When I (Debatably) Almost Blinded Myself
Like any Saturday in June, it was hotter than blue blazes. I stood outside on my tiny screened-in patio, sweat dripping down my back and paintbrush in hand. My grandma’s half-stripped coffee table was right in front of my face as I squatted down to tackle the last of the old speckled stain.
Then, just five minutes in, the unthinkable happened.
When brushing over a corner a little too carelessly, two pea-sized blobs of paint stripper flicked off the brush and straight into my eyes. That’s right – into both eyes. It felt like someone had tucked a pair of little acidic fireballs right under my lower eyelids. I immediately dropped the brush and raced for the kitchen sink.
“It’s in my eyes!” I yelled. “THE PAINT STRIPPER IS IN MY EYES!”
My boyfriend/partner-in-craft rushed around the corner. I dunked my entire head under the sink and ran the water down my cupped hands like two endless waterfalls. All I could think about was going blind and the paralyzing possibility of seeing only darkness for the rest of my life. What kind of future would that be?
“Read the bottle!” I yelled. My long hair kept dipping into the garbage disposal and fishing out old food. “What does it say to do now? Am I going to go blind? Am I going to go blind?”
“It says to always wear eye protection,” he replied unhelpfully at first. “Okay, okay. Rinse eyes thoroughly for ten to fifteen minutes…”
“Seek immediate medical attention.”
“I’m going to be BLIND,” I cried.
I spent those next few minutes submerged in total panic and weirdly deep contemplation. I thought about how God would somehow use my blindness to glorify Him. Isn’t that how we justify our seemingly pointless suffering, after all? I also thought about how much I didn’t want that gift and begged for an exchange.
“Didn’t you ask me if I would love even if you were blind? Last week, right?”
My boyfriend was right. While listening to The Fault in Stars on audiobook, I did in fact ask him if he would love me even if I went blind. But hypotheticals are only fun when they stay hypothetical. I asked out of curiosity, not because I actually planned on going blind.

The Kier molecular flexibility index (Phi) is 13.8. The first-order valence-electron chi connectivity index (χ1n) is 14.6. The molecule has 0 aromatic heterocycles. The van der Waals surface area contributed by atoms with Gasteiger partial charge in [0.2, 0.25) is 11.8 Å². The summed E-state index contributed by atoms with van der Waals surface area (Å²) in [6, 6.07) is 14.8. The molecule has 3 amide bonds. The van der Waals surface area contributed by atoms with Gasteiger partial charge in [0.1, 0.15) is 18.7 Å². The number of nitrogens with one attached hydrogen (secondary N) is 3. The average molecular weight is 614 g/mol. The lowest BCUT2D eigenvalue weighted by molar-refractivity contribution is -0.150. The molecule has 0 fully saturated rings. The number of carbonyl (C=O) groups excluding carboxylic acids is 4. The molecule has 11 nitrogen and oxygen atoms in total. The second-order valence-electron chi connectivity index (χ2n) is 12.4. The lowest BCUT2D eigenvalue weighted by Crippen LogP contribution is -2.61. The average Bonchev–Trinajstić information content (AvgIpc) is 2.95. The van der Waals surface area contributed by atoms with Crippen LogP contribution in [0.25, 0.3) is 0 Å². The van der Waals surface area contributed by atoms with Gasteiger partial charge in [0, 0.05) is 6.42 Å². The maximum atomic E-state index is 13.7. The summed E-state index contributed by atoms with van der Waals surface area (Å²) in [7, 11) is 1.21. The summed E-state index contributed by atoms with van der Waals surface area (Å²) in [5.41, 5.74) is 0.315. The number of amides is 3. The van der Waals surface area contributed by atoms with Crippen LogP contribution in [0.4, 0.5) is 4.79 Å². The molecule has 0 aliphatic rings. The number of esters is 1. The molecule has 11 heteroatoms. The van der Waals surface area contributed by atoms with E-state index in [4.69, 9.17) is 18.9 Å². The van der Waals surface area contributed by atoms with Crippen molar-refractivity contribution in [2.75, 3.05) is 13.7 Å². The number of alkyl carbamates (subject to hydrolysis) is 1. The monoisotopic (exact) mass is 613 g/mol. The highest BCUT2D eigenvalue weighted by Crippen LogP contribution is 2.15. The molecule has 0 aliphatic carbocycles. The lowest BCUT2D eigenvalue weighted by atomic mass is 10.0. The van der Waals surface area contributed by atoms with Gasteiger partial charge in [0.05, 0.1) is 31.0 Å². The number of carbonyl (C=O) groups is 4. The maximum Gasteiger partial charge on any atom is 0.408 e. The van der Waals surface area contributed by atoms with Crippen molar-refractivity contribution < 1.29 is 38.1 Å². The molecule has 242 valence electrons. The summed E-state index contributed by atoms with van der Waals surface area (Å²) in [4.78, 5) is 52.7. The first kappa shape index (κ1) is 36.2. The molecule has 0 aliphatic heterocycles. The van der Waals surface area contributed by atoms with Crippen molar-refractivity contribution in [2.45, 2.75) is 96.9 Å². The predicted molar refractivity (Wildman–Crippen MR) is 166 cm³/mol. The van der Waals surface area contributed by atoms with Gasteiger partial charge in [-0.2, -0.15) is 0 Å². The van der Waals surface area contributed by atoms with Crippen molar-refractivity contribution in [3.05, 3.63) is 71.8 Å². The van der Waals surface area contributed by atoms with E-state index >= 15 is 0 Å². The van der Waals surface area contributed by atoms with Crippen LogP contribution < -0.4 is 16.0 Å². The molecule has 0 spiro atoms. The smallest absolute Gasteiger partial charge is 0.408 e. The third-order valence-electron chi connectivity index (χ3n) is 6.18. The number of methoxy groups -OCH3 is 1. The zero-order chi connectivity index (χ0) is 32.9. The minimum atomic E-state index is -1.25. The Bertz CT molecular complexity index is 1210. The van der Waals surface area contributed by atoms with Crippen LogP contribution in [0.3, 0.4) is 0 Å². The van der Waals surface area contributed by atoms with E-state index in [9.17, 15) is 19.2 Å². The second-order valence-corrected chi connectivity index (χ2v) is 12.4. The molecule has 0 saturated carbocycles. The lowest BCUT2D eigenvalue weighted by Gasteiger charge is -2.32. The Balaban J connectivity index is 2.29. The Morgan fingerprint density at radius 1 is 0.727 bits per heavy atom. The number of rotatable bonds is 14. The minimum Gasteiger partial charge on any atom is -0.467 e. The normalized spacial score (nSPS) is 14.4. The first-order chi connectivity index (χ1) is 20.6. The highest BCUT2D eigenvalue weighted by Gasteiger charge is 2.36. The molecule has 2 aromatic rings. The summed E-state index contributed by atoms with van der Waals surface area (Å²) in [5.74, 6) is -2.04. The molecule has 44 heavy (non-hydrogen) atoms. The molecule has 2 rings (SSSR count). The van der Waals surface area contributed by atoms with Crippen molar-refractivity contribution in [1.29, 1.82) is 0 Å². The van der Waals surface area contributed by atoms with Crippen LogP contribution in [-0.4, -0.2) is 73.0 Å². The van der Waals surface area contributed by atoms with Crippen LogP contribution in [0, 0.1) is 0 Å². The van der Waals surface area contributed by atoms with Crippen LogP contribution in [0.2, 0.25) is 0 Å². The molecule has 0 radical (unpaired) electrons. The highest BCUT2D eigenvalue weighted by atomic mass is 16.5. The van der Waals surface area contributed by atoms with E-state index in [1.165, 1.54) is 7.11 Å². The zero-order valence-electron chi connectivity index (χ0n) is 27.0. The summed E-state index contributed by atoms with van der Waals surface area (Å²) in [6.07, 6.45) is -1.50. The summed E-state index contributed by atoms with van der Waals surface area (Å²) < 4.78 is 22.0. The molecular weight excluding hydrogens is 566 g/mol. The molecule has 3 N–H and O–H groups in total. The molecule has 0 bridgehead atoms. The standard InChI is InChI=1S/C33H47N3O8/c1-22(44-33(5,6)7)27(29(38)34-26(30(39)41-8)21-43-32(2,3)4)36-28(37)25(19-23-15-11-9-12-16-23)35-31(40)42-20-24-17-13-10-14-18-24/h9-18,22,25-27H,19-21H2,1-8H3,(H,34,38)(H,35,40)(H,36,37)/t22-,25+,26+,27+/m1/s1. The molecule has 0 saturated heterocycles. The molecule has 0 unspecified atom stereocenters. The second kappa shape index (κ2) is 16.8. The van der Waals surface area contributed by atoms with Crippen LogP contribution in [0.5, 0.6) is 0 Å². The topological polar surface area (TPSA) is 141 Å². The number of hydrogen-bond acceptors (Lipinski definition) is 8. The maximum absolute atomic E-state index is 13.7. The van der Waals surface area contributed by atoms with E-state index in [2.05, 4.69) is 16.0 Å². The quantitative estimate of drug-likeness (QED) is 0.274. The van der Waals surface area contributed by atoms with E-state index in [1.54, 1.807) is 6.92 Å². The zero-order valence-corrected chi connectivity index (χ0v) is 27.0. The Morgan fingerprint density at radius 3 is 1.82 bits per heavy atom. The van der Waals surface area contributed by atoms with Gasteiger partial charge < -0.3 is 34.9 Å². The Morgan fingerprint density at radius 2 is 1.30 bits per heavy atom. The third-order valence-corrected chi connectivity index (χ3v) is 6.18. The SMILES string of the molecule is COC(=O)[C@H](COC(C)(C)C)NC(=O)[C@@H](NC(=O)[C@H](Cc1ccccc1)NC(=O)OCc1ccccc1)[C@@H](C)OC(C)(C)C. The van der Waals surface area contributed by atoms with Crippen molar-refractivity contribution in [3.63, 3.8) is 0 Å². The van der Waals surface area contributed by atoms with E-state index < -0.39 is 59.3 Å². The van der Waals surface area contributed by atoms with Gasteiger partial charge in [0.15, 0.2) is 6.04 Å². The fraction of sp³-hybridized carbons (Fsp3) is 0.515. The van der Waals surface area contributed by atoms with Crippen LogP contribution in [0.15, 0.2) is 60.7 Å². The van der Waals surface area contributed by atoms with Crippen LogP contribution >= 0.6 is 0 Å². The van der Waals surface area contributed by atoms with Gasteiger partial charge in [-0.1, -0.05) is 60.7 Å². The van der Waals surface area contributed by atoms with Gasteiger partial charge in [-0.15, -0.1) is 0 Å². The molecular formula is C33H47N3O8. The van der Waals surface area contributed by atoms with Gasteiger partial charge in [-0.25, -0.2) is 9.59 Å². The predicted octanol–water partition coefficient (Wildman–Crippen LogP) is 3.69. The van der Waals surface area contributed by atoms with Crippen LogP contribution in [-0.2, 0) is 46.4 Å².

I kept my head planted firmly under that faucet for ten minutes, until I was too waterlogged to blink. After a mild bout of hysteria I came up. My eyes were puffy and red – from tears or chemicals, I couldn’t tell. After a close inspection, multiple phone calls and several hours of waiting, my eyes returned to normal. Not burned, not blind.
But that doesn’t mean the whole experience didn’t matter. It did.
There are a lot of potential morals to this story – safety first, no one is invincible, love is blind, don’t take things for granted, etc. Those are all fine lessons to learn, but they’re not the most important one.
Whether or not I actually could have been blinded by the amount of paint stripper in my eye is debatable, but I was terrified nonetheless. This was my eyesight, after all. I am now acutely aware of how quickly life can change, and that realization makes me more grateful than ever to serve a God who plans for the unplanned.
While I am so grateful that nothing happened, I know not all situations in life end happily. People do go blind and worse, as unpleasant as it is to think about. Eventually bad things will happen – but when they do, I know I have a God who is always working for my good.
And that’s a future inarguably worth seeing.